EU issues negotiating mandate for recast dual-use regulation
The European Commission defines dual-use goods as products and technologies normally used for civilian purposes but which may have military applications. If the products were specifically designed for military purposes they are called military goods. Both dual-use and military goods are also referred to as strategic goods.
Shipping strategic items are subject to very strict international regulations and often requires an export license. Violating these regulations is considered to be a criminal offence. Therefore it is important to carefully identify dual-use or military goods.
I wrote that in a blog post on Dual-Use Goods around the same time the European Union (EU) took a step forward with respect to modernizing its existing dual use legislation. As JD Supra further reports:
EU Member States are obligated under international commitments to have national controls in place to preclude the proliferation of nuclear, chemical, or biological weapons and their means of delivery. This includes controls over dual-use items, as well as related materials, equipment, and technology for export.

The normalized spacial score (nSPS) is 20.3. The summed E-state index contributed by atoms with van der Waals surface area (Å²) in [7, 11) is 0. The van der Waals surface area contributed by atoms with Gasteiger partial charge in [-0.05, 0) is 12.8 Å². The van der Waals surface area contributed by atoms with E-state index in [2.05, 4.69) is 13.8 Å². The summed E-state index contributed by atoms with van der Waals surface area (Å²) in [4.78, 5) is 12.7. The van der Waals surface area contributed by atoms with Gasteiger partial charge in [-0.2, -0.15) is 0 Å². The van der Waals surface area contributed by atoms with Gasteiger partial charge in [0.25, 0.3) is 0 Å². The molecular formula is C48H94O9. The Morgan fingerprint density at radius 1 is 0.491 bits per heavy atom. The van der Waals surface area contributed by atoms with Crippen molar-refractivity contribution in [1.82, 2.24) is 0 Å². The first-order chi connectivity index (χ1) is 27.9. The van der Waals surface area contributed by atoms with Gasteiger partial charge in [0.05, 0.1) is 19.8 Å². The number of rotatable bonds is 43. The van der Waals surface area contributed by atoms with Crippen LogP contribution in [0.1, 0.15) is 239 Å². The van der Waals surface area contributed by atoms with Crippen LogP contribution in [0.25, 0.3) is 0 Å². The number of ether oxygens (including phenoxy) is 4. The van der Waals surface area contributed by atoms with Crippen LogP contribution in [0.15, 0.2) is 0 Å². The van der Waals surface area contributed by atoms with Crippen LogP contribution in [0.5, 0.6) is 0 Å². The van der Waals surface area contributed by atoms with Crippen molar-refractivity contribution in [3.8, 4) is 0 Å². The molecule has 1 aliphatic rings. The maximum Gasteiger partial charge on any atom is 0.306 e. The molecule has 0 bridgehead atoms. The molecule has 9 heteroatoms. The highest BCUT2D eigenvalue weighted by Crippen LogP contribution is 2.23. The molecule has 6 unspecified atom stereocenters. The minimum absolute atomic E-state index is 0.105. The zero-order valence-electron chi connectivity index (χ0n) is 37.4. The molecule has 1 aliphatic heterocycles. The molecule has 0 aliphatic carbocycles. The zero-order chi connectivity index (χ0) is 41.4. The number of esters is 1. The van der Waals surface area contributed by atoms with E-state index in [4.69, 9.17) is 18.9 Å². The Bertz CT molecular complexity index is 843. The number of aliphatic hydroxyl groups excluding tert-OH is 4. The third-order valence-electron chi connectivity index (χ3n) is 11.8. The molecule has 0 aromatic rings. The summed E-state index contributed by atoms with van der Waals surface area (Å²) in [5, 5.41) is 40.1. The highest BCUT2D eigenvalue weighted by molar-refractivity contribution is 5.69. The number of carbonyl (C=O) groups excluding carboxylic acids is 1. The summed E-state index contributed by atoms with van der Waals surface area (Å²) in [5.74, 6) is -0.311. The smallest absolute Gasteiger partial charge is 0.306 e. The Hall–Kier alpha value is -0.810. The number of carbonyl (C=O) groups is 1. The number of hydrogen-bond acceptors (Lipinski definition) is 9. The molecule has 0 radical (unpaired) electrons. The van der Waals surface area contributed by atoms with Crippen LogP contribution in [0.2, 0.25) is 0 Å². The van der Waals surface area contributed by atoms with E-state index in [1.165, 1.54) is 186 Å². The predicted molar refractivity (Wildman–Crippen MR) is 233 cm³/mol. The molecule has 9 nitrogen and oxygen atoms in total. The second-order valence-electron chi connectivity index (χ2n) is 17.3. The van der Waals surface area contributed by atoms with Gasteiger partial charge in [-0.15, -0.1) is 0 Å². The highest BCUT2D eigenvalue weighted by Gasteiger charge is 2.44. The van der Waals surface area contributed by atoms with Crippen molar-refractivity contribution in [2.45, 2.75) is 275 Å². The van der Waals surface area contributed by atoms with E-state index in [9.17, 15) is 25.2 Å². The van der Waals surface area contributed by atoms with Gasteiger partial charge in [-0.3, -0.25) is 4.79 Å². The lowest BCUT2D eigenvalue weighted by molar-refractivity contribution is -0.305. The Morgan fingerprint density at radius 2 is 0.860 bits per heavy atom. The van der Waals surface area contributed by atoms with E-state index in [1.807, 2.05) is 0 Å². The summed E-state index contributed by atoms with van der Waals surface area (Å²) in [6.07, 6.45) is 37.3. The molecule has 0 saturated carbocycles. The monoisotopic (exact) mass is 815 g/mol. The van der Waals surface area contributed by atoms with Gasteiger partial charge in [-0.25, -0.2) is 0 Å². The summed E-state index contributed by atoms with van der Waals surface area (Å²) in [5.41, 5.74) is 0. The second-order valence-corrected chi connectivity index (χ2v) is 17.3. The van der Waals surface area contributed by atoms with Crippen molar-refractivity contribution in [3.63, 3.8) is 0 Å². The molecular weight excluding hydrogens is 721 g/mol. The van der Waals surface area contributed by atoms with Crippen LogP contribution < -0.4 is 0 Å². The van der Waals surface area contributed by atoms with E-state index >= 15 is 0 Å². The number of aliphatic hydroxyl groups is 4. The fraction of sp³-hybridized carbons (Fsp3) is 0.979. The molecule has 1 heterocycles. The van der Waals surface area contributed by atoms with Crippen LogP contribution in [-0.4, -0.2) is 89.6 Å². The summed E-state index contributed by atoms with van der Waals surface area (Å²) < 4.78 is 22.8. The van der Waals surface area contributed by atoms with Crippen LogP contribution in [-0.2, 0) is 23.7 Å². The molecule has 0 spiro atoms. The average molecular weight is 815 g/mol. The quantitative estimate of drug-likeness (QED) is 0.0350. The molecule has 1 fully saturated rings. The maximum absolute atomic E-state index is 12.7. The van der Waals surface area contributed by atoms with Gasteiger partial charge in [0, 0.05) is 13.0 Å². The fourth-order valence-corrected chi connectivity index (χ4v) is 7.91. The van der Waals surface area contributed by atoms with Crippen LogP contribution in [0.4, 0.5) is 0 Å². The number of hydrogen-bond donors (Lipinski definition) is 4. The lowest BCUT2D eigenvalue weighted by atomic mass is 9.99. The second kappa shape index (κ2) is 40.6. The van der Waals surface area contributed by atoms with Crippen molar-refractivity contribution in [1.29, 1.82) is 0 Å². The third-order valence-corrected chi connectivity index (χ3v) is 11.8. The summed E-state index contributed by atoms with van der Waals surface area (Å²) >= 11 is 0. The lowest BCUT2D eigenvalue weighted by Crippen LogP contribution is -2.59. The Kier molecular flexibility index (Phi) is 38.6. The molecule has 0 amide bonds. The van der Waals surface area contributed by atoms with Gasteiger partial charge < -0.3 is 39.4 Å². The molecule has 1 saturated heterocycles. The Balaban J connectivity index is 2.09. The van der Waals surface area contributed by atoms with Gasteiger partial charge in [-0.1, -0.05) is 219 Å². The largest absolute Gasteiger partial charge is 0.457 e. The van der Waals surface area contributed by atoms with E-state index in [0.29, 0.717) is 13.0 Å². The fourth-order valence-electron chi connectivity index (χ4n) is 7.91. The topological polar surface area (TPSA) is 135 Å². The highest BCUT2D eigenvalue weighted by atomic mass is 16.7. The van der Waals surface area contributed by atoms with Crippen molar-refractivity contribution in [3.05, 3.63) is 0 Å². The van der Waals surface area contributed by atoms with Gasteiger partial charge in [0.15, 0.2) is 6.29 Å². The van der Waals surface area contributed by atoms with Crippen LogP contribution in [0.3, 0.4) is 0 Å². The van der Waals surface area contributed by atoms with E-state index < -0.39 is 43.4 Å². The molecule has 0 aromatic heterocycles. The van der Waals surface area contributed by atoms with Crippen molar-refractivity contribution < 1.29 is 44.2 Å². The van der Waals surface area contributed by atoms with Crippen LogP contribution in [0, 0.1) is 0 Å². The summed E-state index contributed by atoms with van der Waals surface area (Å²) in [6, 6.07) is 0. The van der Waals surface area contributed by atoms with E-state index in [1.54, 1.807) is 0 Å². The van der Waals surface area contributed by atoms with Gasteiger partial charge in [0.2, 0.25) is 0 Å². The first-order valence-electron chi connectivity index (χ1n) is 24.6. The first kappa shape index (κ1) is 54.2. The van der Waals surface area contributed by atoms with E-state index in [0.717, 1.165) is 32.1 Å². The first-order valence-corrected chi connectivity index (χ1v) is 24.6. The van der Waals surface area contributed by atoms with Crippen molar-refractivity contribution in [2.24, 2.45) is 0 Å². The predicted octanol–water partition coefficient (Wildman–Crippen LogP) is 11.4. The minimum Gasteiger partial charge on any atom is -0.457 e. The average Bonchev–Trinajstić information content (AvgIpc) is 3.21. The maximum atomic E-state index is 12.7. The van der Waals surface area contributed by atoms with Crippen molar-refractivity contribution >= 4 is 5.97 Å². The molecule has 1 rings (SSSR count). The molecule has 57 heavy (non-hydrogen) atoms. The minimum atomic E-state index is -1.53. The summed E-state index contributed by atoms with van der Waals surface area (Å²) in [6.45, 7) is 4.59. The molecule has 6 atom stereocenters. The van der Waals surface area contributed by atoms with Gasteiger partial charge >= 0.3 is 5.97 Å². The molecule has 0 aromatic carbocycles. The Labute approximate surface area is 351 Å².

The Council Mandate supports several changes to the existing EU Dual Use Regulation as envisaged under the Commission Proposal. However, it also either rejects or materially alters a number of the substantive provisions.
These key changes include topics like: Human Security, EU Licensing Architecture, Circumvention Clause, Technical Assistance, and several other points.
The full text can be found here.